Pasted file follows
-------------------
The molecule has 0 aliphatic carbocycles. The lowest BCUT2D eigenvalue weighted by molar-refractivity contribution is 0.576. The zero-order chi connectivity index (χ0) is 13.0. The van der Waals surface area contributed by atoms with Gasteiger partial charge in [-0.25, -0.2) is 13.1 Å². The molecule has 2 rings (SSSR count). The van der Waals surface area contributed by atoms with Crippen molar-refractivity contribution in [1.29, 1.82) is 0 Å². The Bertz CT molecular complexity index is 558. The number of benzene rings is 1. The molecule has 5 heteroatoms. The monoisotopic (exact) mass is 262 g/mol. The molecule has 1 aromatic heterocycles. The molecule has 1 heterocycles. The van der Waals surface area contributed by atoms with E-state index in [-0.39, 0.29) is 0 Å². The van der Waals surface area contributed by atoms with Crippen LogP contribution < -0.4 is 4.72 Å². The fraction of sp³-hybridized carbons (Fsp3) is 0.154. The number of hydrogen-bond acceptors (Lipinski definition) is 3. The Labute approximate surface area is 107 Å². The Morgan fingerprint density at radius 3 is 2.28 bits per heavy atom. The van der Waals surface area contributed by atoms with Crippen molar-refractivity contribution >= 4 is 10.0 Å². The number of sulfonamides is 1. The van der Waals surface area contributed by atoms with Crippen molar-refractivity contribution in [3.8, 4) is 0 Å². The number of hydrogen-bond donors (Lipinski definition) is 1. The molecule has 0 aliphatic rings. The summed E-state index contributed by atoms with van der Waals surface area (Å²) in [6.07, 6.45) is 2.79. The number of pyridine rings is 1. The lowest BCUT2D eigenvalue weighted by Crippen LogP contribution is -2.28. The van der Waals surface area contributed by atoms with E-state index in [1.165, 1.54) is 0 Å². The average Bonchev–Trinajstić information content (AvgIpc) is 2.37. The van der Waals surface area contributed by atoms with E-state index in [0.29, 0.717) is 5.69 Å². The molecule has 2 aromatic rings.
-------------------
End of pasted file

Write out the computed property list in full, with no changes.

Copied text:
The molecule has 0 aliphatic carbocycles. The lowest BCUT2D eigenvalue weighted by molar-refractivity contribution is 0.576. The zero-order chi connectivity index (χ0) is 13.0. The van der Waals surface area contributed by atoms with Gasteiger partial charge in [-0.25, -0.2) is 13.1 Å². The molecule has 2 rings (SSSR count). The van der Waals surface area contributed by atoms with Crippen molar-refractivity contribution in [1.29, 1.82) is 0 Å². The Bertz CT molecular complexity index is 558. The number of benzene rings is 1. The molecule has 5 heteroatoms. The monoisotopic (exact) mass is 262 g/mol. The molecule has 1 aromatic heterocycles. The molecule has 1 heterocycles. The van der Waals surface area contributed by atoms with E-state index in [-0.39, 0.29) is 0 Å². The van der Waals surface area contributed by atoms with Crippen LogP contribution < -0.4 is 4.72 Å². The fraction of sp³-hybridized carbons (Fsp3) is 0.154. The number of hydrogen-bond acceptors (Lipinski definition) is 3. The Labute approximate surface area is 107 Å². The Morgan fingerprint density at radius 3 is 2.28 bits per heavy atom. The van der Waals surface area contributed by atoms with Crippen molar-refractivity contribution >= 4 is 10.0 Å². The number of sulfonamides is 1. The van der Waals surface area contributed by atoms with Crippen molar-refractivity contribution in [3.8, 4) is 0 Å². The number of hydrogen-bond donors (Lipinski definition) is 1. The molecule has 0 aliphatic rings. The summed E-state index contributed by atoms with van der Waals surface area (Å²) in [6.07, 6.45) is 2.79. The number of pyridine rings is 1. The lowest BCUT2D eigenvalue weighted by Crippen LogP contribution is -2.28. The van der Waals surface area contributed by atoms with E-state index in [1.165, 1.54) is 0 Å². The average Bonchev–Trinajstić information content (AvgIpc) is 2.37. The van der Waals surface area contributed by atoms with E-state index in [0.29, 0.717) is 5.69 Å². The molecule has 2 aromatic rings.